What was interesting to me, going through this final season with all its twists and turns, was noticing how the show knew these people shouldn't be in power. The title, Succession, makes it seem like the show is asking the question of, "who will really be the one to inherit the crown?" But through ever episode we see the disappointment on Logan's face (at least until he dies early this season, finally), his realization that none of these people should ever wear the crown. He knew, they didn't, which was why at the end of the previous season he tried to sell the company to a Norwegian tech company, GoJo. His kids couldn't be trusted, so better to just make a ton of money and get out before they blew it all up.
I can appreciate that, and I can appreciate that the series took its time, telling an opulent and well acted tale while, all the while, revealing hoe petty and awful these people were. Frankly, it's a proper mirror of the rich, all of whom seem to feel entitled to what they have even when, most of the time, they don't really have any clue how to be real human beings. Watching a family like this get some real comeuppance is cathartic, in a way, at least for everyone that isn't in the upper one-percent.
With the show having ended, we should look at where the characters all ended up as that, in the end, was the point of this show. Who got to succeed in this game of Succession? (And, yes, from this point forward the article will be all spoilers):
Shiv: We start with Logan's daughter because, by the end of the show, she was seemingly in a position to play "kingmaker". She had a deal on the books with GoJo CEO, Lukas Matsson (Alexander Skarsgard), but then he betrayed her, choosing her husband, Tom (Matthew Macfadyen), as his American head of operations, not trusting Shiv for the role (or the power she'd claim). So she set herself up to choose one of the family since they could screw over the deal to sell Royco to GoJo, and she was going to put Kendall in charge... right up until the board vote, when she fucks everyone and chooses to sell to GoJo.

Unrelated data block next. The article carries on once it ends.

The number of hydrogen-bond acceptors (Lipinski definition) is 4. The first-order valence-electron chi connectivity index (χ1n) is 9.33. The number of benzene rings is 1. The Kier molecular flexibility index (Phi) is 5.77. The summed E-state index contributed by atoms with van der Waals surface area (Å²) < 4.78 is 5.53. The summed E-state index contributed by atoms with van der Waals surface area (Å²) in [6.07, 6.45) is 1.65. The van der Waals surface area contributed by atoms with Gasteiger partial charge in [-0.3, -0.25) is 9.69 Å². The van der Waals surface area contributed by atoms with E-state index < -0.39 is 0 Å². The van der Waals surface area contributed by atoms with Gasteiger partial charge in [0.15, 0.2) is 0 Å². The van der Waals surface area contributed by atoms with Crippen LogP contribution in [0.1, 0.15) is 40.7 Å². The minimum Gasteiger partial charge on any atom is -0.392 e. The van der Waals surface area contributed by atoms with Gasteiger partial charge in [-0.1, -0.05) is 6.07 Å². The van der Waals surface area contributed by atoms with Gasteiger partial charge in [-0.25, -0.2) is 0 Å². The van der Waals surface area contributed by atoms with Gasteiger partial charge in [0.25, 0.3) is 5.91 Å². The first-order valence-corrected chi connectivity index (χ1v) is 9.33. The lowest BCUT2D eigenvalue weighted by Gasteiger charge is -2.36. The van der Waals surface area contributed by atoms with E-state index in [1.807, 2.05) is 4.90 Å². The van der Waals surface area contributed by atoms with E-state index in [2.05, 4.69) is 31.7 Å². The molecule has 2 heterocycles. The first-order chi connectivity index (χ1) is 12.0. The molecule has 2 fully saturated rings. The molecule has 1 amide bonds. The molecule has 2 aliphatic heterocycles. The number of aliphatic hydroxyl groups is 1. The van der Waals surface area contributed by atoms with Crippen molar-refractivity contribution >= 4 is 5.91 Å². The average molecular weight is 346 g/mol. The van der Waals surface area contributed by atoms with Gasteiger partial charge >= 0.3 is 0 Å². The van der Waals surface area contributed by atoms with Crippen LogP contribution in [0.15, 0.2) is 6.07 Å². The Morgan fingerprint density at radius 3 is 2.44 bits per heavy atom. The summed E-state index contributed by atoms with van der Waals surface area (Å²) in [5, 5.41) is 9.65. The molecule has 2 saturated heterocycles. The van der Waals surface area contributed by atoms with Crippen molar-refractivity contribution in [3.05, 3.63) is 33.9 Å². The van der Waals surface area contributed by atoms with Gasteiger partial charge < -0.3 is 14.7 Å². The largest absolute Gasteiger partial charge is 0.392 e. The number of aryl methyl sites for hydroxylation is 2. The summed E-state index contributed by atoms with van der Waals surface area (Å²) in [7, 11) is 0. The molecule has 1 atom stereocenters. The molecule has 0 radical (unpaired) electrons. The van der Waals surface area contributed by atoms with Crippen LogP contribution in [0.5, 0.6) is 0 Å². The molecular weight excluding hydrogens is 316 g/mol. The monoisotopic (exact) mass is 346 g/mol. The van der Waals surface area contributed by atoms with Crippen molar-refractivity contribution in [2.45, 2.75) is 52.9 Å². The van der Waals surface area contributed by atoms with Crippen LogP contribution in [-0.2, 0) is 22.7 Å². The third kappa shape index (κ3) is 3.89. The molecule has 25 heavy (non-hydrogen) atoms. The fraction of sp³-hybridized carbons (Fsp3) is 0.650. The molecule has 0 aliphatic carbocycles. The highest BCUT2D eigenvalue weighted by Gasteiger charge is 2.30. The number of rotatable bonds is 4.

What this does is, one, it ruins Kendall's bis ascension. He's floored, ruined, and breaks down to be a petulant man-baby (you know, the character we always assumed him to be). By selling to GoJo, Shiv basically put Tom in charge of her father's company and... well, I don't think this is a bad call. He's the least awful, least petulant, most grown up of everyone there. Shiv also gets to have a finger in the power still because she gets it, vicariously, through her husband. If any of the siblings come out ahead, it's Shiv.
At the same time, though, she shoots her own chances of ever really having power. Instead of being the one in charge she's essentially reduced herself down to a trophy wife. She gets to hang onto the arm of power but she's proven she willing to stand aside and not be a leader herself. She's like her mother, the wife of power, but not the CEO she always wanted to be. Her legacy is that she's proven her father right when he ignored her for a leadership position because she was willing to ignore herself as well.
Kendall: Kendall falls the hardest of everyone this season. He goes from Co-CEO with his brother, Roman, to big dreamer potentially in charge of the whole shebang, crowned king (by his siblings), only to then see it all crumble away in a matter of minutes. He goes from the big dick king of Royco to a petulant child screaming at his siblings, "I'm the first boy!" (Which, no, he isn't, even if that was a qualification). He's a child who never should have been near power and that is clearly revealed.